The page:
There’s a New Definition for Mild Traumatic Brain Injury

There’s a New Definition for Mild Traumatic Brain InjuryMild or severe, TBIs can cause immediate and lifelong challenges. If you suffer a TBI due to someone’s negligence (whether in a vehicle, at work, or even at the grocery store), you should contact the attorneys at Silverman, McDonald, & Friedman in Newark, Seaford, or Wilmington today.

Traumatic brain injuries (TBIs) are a significant health concern that can have profound and long-lasting effects on individuals. These injuries occur as a result of a sudden blow, jolt, or penetrating injury to the head, leading to damage to the brain’s normal functioning. Whether caused by accidents, falls, sports-related incidents, or other traumatic events, TBIs can result in a wide range of physical, cognitive, emotional, and behavioral impairments. The criteria for what defines an injury as a mild traumatic brain injury has recently seen a change, and now what determines and defines a mild TBI is more encompassing, including concussions being definitively classified as mild TBIs.

What are the new criteria for mild traumatic brain injuries?

Recently, the definition for a mild traumatic brain injury has changed. The American Congress of Rehabilitation Medicine (ACRM) Mild TBI Task Force has developed new diagnostic criteria for mild traumatic brain injury that are applicable across different settings. The criteria aim to provide a clearer definition of mild TBI and improve diagnostic accuracy. The criteria consist of several elements, including the mechanism of injury, clinical signs, acute symptoms, clinical examination and laboratory findings, and neuroimaging.

The new criteria for mTBIs include:

  • Criterion 1. Criterion 1 focuses on the mechanism of injury, requiring a plausible external force that disrupts brain function. The criteria expand the range of possible injury mechanisms, including blast or explosion forces, and avoid using the term “accident” to acknowledge intentional causes of TBI. The diagnosis of mild TBI also requires clinical evidence of acute physiological disruption of brain function.
  • Criterion 2. This criterion emphasizes clinical signs as evidence of mild TBI. These signs can be observed or elicited through examination, distinguishing them from subjective symptoms. The criteria provide operational definitions for different signs, such as loss of consciousness and altered mental status. The presence of one or more clinical signs attributed to the mechanism of injury is sufficient for diagnosis.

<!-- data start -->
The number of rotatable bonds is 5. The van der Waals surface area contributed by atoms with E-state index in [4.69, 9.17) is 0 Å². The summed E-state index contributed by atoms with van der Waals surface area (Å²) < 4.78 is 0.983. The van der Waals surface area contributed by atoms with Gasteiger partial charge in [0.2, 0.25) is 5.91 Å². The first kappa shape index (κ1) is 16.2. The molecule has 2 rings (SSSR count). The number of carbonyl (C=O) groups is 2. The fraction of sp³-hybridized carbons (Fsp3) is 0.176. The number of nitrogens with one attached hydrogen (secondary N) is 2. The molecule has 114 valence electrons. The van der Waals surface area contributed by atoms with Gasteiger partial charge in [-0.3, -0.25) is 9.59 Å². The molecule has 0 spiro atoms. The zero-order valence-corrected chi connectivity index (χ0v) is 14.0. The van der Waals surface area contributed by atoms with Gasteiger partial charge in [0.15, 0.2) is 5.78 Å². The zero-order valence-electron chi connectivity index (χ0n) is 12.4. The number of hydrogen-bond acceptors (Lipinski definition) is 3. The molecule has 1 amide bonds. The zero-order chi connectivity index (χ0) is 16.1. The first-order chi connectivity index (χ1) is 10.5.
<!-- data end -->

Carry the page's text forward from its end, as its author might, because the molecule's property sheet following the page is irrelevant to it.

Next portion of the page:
• Criterion 3. Acute symptoms are subjective changes in health. The presence of two or more symptoms, along with abnormal clinical examination or laboratory findings (Criterion 4), is enough for a diagnosis of mild TBI. The criteria aim to improve sensitivity by considering symptoms, but specificity is maintained by excluding symptoms with poor specificity and requiring an acute onset and absence of confounding factors.
  • Criterion 4. The inclusion of clinical examination and laboratory findings in the criteria is a new addition. These findings, such as cognitive impairment or oculomotor impairment, can contribute to the diagnosis of mild TBI and increase diagnostic certainty. However, they cannot definitively confirm mild TBI and should be considered alongside other criteria.
  • Criterion 5. Neuroimaging is not required for the diagnosis of mild TBI, but when imaging reveals trauma-related intracranial abnormalities, it is sufficient for diagnosis. The criteria recommend using a qualifier to indicate the presence of structural intracranial injury on neuroimaging.

The criteria retain the traditional upper threshold for mild TBI based on the duration of loss of consciousness. Efforts are underway to develop a more granular severity grading system, but until then, the criteria can serve as diagnostic criteria for the lower threshold of TBI.

The criteria also address the terminology debate between “concussion” and “mild TBI.” The task force concluded that the terms can be used interchangeably when neuroimaging is normal or not clinically indicated.

The criteria acknowledge the existence of suspected mild TBI, where diagnostic certainty is lower due to various factors. In such cases, clinical judgment and consideration of available evidence are necessary to determine the likelihood of mild TBI.

Overall, the ACRM diagnostic criteria for mild TBI aim to provide a more comprehensive and standardized approach to diagnosis, encompassing different aspects of the condition and improving diagnostic accuracy.

What are the most common causes of TBIs?

TBI is most frequently caused by falls, firearm-related injuries, motor vehicle crashes, or assaults. Research indicates the following:

  • Slip and fall accidents. Falls account for nearly half of all TBI-related hospitalizations.
  • TBI-related deaths in the United States are predominantly caused by firearm-related suicides.
  • Car accidents. Motor vehicle crashes and assaults are also common causes of TBIs.

Other common causes of TBIs include sports injuries and workplace injuries (objects falling onto head).

How can a Delaware attorney help?

Whether you slipped on some ice on someone’s steps, something fell on you at work, or a distracted driver crashed into you on your way to school, the empathetic team of personal injury attorneys at Silverman, McDonald & Friedman recognizes the profound impact of TBIs. These injuries can result in paralysis, rendering individuals unable to work or take care of themselves. Others may endure debilitating headaches, personality disorders, and episodes of memory loss. We are here to ensure that those responsible for your injuries are held liable. Our firm advocates for the rightful compensation you deserve, enabling you to move forward and rebuild your life. If you or a loved one is suffering from a TBI, call us in Delaware or use our contact page to schedule a free consultation.